The focus of the third session was to create a vision for 2017. I asked my client to provide a headline for the year ahead: “Restructuring and reinvention – in that order!” she replied. By putting structures and systems in place within her existing business she would be creating more freedom and space for reinvention. And, by digging into personal finances, estate planning and home improvements she would be honoring her relationship with her new spouse.

Ultimately, she  completed  the Clarity Package with specific goals for 2017:

“I am clear that I want to get my house in order in 2017. I’m clear that I want to learn something in technology. I’m clear that I want to give back, and that I want to learn more about myself.”

The next step is to follow up with some assessment tools to help her with discovery around her personal strengths and blind spots.

 

Photo Credit: Dariusz Sankowski

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Today I completed a three session clarity package with a client looking to make changes to her career and life heading into 2017.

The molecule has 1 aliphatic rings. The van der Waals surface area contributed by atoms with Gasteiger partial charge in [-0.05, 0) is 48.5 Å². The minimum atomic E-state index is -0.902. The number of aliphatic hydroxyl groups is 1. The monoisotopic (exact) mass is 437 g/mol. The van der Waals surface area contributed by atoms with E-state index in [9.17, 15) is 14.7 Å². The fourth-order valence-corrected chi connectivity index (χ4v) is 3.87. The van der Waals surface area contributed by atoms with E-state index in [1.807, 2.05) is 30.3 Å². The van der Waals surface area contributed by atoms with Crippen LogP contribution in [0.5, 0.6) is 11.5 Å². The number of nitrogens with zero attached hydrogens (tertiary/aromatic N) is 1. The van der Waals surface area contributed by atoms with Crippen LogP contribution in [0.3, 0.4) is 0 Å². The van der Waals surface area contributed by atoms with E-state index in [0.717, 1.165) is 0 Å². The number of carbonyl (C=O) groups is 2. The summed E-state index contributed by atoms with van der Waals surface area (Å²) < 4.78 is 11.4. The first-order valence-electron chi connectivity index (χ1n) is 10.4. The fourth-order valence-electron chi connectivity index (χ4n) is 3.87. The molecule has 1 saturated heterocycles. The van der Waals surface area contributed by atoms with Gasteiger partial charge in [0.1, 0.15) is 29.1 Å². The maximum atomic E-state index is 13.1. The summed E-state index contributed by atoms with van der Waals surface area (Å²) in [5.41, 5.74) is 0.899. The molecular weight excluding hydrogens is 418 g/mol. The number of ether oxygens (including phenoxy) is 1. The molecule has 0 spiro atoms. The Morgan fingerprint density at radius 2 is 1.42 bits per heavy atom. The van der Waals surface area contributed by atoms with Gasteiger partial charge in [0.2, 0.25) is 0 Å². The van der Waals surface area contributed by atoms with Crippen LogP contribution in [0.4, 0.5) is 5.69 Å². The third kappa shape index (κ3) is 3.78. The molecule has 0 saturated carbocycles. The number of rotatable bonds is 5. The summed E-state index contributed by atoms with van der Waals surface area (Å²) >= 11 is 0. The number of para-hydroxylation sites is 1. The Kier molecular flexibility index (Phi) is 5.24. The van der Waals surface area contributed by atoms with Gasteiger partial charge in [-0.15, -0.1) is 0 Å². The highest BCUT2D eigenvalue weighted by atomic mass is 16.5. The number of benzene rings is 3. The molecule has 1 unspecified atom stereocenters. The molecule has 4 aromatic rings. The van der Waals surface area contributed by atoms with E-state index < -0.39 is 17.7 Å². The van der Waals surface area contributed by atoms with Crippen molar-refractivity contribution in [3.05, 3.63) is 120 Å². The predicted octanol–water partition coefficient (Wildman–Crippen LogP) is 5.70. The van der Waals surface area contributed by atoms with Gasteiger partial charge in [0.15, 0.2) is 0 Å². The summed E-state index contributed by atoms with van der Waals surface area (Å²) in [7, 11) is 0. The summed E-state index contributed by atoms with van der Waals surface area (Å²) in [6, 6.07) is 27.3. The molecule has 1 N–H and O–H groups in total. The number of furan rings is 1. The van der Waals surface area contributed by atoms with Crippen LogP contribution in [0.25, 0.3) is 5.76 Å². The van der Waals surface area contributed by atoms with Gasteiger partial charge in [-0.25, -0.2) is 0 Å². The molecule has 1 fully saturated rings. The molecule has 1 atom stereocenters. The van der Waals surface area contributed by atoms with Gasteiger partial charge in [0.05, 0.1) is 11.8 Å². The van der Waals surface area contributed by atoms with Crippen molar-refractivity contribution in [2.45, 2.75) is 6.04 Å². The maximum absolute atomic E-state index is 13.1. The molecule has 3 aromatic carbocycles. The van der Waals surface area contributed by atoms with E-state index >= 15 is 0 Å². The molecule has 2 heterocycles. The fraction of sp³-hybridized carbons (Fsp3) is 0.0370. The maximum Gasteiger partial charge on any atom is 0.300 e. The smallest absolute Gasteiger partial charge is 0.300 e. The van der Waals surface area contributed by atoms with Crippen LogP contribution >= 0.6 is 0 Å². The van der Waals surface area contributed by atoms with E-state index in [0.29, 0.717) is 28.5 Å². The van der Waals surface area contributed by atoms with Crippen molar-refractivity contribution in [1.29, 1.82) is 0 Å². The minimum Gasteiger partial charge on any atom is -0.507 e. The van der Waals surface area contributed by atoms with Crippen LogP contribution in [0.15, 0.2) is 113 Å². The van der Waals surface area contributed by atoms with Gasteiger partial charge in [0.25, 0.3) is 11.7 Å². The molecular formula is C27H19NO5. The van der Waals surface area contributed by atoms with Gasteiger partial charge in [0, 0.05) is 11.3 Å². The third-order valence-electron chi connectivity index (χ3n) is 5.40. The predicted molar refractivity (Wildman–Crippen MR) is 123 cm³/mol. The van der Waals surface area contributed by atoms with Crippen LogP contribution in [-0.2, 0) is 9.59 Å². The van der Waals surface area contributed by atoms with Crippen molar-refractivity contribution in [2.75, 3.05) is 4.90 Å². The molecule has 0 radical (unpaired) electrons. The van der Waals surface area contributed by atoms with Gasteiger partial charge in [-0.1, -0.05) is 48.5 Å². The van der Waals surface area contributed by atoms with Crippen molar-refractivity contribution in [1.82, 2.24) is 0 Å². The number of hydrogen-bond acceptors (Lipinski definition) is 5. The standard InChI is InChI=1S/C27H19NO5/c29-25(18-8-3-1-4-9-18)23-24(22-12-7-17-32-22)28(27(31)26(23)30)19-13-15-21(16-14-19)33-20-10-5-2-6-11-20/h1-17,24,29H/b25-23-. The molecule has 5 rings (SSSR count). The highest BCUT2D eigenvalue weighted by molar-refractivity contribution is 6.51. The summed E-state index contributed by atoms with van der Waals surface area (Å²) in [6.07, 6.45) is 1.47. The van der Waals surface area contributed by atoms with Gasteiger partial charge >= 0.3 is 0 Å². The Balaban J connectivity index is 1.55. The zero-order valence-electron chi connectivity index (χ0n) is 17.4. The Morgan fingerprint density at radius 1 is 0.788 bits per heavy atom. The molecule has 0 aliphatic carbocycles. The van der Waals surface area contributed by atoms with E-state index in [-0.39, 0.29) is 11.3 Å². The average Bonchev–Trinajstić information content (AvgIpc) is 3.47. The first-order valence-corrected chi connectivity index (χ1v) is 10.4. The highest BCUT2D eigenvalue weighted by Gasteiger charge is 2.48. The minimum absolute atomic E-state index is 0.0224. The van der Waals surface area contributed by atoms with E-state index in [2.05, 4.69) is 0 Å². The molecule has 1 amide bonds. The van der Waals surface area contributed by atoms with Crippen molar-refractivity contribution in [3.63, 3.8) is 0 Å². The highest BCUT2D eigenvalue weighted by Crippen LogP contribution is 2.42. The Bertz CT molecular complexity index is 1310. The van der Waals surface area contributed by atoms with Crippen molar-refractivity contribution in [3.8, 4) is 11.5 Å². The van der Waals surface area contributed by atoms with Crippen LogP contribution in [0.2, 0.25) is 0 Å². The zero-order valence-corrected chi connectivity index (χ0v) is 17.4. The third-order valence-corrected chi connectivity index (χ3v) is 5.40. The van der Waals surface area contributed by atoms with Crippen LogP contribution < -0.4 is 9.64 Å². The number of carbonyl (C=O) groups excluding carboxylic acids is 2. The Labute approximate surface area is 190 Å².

The client had quit her career in public policy work nine years ago, early in her career, to take on the family business. It was a decision she felt pressured into making. Recently, she’s been missing the intellectual challenges and the sense of ‘making a difference’ that accompanied her work in human rights. To prepare for an upcoming shift she delegated a number of day-to-day tasks to a management company. But, she’s not looking to leave the family business fully yet, as it will provide her with a good income while she navigates what comes next.